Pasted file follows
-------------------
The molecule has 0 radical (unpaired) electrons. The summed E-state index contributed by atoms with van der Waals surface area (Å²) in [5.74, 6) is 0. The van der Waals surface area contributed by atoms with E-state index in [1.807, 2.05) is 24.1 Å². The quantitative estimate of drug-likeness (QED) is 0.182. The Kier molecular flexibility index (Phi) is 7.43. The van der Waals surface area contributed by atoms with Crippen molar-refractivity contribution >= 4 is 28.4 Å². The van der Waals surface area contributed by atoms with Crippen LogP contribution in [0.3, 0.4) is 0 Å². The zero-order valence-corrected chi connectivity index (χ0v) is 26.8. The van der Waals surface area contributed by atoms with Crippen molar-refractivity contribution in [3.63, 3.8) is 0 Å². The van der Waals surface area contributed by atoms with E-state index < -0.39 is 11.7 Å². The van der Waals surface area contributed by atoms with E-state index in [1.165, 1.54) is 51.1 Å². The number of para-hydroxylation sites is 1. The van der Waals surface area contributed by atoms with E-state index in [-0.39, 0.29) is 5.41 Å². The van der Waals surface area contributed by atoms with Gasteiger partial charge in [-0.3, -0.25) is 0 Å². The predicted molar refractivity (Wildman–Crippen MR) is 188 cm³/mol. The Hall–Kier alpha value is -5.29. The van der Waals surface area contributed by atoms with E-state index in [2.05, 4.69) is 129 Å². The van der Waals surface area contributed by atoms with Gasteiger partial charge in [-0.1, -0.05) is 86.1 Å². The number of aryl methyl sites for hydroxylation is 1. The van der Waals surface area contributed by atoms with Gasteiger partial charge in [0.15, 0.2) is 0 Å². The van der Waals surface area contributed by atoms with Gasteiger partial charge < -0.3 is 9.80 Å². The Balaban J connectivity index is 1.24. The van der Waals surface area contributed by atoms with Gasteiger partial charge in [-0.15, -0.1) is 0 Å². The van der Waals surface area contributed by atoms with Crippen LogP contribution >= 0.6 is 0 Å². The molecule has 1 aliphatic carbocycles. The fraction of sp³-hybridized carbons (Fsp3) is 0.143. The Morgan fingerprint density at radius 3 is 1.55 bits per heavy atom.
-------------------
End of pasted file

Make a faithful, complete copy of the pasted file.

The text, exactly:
The molecule has 0 radical (unpaired) electrons. The summed E-state index contributed by atoms with van der Waals surface area (Å²) in [5.74, 6) is 0. The van der Waals surface area contributed by atoms with E-state index in [1.807, 2.05) is 24.1 Å². The quantitative estimate of drug-likeness (QED) is 0.182. The Kier molecular flexibility index (Phi) is 7.43. The van der Waals surface area contributed by atoms with Crippen molar-refractivity contribution >= 4 is 28.4 Å². The van der Waals surface area contributed by atoms with Crippen LogP contribution in [0.3, 0.4) is 0 Å². The zero-order valence-corrected chi connectivity index (χ0v) is 26.8. The van der Waals surface area contributed by atoms with Crippen molar-refractivity contribution in [3.63, 3.8) is 0 Å². The van der Waals surface area contributed by atoms with E-state index < -0.39 is 11.7 Å². The van der Waals surface area contributed by atoms with E-state index in [1.165, 1.54) is 51.1 Å². The number of para-hydroxylation sites is 1. The van der Waals surface area contributed by atoms with E-state index in [-0.39, 0.29) is 5.41 Å². The van der Waals surface area contributed by atoms with Gasteiger partial charge in [-0.3, -0.25) is 0 Å². The predicted molar refractivity (Wildman–Crippen MR) is 188 cm³/mol. The Hall–Kier alpha value is -5.29. The van der Waals surface area contributed by atoms with E-state index in [2.05, 4.69) is 129 Å². The van der Waals surface area contributed by atoms with Gasteiger partial charge in [-0.1, -0.05) is 86.1 Å². The number of aryl methyl sites for hydroxylation is 1. The van der Waals surface area contributed by atoms with Gasteiger partial charge in [0.15, 0.2) is 0 Å². The van der Waals surface area contributed by atoms with Gasteiger partial charge < -0.3 is 9.80 Å². The Balaban J connectivity index is 1.24. The van der Waals surface area contributed by atoms with Gasteiger partial charge in [-0.15, -0.1) is 0 Å². The van der Waals surface area contributed by atoms with Crippen LogP contribution >= 0.6 is 0 Å². The molecule has 1 aliphatic carbocycles. The fraction of sp³-hybridized carbons (Fsp3) is 0.143. The Morgan fingerprint density at radius 3 is 1.55 bits per heavy atom.